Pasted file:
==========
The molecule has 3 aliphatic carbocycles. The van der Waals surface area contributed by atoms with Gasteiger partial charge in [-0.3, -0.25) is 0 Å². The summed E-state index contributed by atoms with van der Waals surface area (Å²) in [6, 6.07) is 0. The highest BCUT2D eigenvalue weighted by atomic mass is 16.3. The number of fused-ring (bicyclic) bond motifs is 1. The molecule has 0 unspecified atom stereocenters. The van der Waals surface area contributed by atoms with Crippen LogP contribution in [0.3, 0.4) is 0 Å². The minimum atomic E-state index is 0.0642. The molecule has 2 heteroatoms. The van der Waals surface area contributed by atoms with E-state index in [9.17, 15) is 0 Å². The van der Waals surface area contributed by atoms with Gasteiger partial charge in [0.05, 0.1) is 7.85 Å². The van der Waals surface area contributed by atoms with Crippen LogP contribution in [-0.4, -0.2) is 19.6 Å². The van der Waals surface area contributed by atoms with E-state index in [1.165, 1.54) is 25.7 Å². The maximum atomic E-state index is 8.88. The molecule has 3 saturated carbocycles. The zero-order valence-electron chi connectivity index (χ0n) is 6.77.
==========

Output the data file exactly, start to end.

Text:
The molecule has 3 aliphatic carbocycles. The van der Waals surface area contributed by atoms with Gasteiger partial charge in [-0.3, -0.25) is 0 Å². The summed E-state index contributed by atoms with van der Waals surface area (Å²) in [6, 6.07) is 0. The highest BCUT2D eigenvalue weighted by atomic mass is 16.3. The number of fused-ring (bicyclic) bond motifs is 1. The molecule has 0 unspecified atom stereocenters. The van der Waals surface area contributed by atoms with Crippen LogP contribution in [0.3, 0.4) is 0 Å². The minimum atomic E-state index is 0.0642. The molecule has 2 heteroatoms. The van der Waals surface area contributed by atoms with E-state index in [9.17, 15) is 0 Å². The van der Waals surface area contributed by atoms with Gasteiger partial charge in [0.05, 0.1) is 7.85 Å². The van der Waals surface area contributed by atoms with Crippen LogP contribution in [-0.4, -0.2) is 19.6 Å². The van der Waals surface area contributed by atoms with E-state index in [1.165, 1.54) is 25.7 Å². The maximum atomic E-state index is 8.88. The molecule has 3 saturated carbocycles. The zero-order valence-electron chi connectivity index (χ0n) is 6.77.